Monday, March 12, 2007

Enterprising Indonesians

I guess I better start doing this bit by bit..

The thing that I notice most about my trip to Jakarta and Bandung is that Indonesians are very enterprising. I see people of all ages trying to sell something. It doesn't matter if what they're selling makes sense or not, or whether the business is successful or not, they will try.

The moment we reached the first traffic light in Bandung, our car was besieged by people selling maps and magazines. There were maybe 10 or 15 of them, all selling the same thing. During our shopping trip the next morning, we saw small kids and old men hauling granite mortar and pestles on their shoulders, their backs bent from the weight. My mom took pity on one young boy, perhaps only 7 or 8 years old, while we waited for my sister to buy us some tit-bits. She paid 12thousand rupiahs for a medium sized one, even though my sister's maid complained that it costs half of that at the wet market. Takpelah, sedekah (as a charity)... said my mom. I looked at the boy and imagined Ilham peddling mortar and pestles around town, and agreed with my mom.
At the traffic lights in Jakarta, there were men selling magazines and IKEA catalogs. Some traffic lights have teenagers playing their guitars and singing, and I don't know whether drivers paid them to sing or to stop. My guess is the latter, because they would stop once you paid them.
Even when parking or getting out of your parking spots, there would be men rushing to help you. "lepas lepas" (you can pass through) they'd shout. "balik lagi pak" (turn some more) they'd instruct. Before you leave, you'd slip them 1thousand rupiah. (that's like 50 cents). They are everywhere and we are thankful for them when the traffic is particularly heavy, but we pay them anyway even when there's no other car in sight.
I won't even mention the tiny tiny kids who walk and sometimes run up to your car to beg for money. I get choked up just thinking about them. (In Bandung we saw a boy about Anis's age, sitting on the road divider with his baby brother sleeping on his lap. I almost got out of the car to grab him and bring him somewhere, anywhere, just out of there.)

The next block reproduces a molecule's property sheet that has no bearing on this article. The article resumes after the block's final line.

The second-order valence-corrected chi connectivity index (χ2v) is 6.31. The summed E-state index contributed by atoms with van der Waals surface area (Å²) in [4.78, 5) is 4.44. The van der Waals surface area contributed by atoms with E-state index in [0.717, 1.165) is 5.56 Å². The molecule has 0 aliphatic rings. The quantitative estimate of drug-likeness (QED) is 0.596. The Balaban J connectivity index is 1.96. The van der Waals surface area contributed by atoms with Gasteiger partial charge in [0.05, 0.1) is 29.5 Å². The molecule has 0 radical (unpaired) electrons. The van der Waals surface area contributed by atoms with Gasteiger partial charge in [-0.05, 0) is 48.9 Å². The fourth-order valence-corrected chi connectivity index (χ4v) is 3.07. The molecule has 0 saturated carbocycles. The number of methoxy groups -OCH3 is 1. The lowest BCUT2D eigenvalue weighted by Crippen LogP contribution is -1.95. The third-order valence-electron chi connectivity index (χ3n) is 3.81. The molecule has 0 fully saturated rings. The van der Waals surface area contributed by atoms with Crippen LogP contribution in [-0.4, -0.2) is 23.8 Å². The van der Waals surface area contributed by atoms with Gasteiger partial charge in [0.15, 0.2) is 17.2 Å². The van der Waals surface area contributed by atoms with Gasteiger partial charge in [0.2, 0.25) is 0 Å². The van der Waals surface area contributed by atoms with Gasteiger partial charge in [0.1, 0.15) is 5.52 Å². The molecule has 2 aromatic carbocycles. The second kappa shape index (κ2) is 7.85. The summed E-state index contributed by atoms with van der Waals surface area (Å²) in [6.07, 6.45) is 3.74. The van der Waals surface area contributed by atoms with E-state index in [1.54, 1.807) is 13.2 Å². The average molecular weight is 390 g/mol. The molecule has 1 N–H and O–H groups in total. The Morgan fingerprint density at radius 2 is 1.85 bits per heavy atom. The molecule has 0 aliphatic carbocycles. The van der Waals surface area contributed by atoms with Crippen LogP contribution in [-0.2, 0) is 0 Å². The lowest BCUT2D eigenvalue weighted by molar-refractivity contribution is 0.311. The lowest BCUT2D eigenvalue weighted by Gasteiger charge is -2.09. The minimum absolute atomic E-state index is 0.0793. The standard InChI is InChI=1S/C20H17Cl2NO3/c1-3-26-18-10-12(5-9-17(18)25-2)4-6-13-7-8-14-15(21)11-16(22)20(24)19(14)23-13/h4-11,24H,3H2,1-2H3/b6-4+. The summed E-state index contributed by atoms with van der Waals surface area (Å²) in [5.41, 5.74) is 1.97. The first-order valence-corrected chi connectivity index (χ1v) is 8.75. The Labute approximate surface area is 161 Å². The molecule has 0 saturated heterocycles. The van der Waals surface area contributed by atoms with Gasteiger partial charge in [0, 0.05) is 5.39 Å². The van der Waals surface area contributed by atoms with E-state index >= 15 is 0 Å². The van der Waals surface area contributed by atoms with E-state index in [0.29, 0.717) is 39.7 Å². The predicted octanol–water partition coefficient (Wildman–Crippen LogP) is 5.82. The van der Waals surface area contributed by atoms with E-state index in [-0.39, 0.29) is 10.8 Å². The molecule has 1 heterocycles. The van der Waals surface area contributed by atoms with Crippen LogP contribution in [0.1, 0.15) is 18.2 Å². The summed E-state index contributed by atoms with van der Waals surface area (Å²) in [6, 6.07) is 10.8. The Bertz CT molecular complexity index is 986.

Some things that they offer do not make sense though. On one busy road in Jakarta, there were several signs for "Ketuk dan Cat". I soon realized that they were offering services to do bodywork. On your car. By the side of the road. With a hammer and a can of spray paint.
And the thing is, it's not just one crazy guy who's offering this service. behind him all along this road, there were at least 20 others doing the same thing. They sit on a stool while smoking a cigarette and when they see a car passing they'd stand and point at your car and motion you to park. When no one stops, they sit back down on their stool and go back to smoking a cigarette.
If you ask me, I think it's just a guise to fool their wives. They tell their wives that they're 'working' but actually they're actually just sitting around and smoking. "Alas, no one wants to do bodywork today, dear", they'd tell their wives when they go home.
tee hee.

Some business tactics are just plain annoying. In Tangkuban Perahu (where the volcano was), they practically swarmed us everywhere trying to sell knick knacks, from marble eggs to furry hats, to angklungs to necklaces to oh god knows what else. They were persistent to the point of being annoying. We actually had to rush through the visit because the fear of being harrassed by the sellers were taking away from the awe-inspiring experience of seeing a real life volcano. I understand that they're just trying to make a living, but I suggest the government teach them some tact, because if it gets too far, it could really spoil the tourism industry.

One enterprise that I am really thankful for, is the jamu sellers. Every morning this lady would come in her traditional kebaya (shapely blouse) and batik sarong (shapely long skirt) to my sister's house and serve us with kunyit assem (a herbal perparation of turmeric and tamarind juice). I think the jamu helped me get through the numerous excursions in Indonesia without feeling so tired. No wonder the Indonesian ladies are so gantang (energetic and firm) !

Mokciknab's beloved Jamu Lady

Overall, it impressed me that the Indonesian people are very hardworking and determined. They are not the kind who would lie down and wallow in depression. They're the kind of people who would pick themselves up and do something to survive, day by day.

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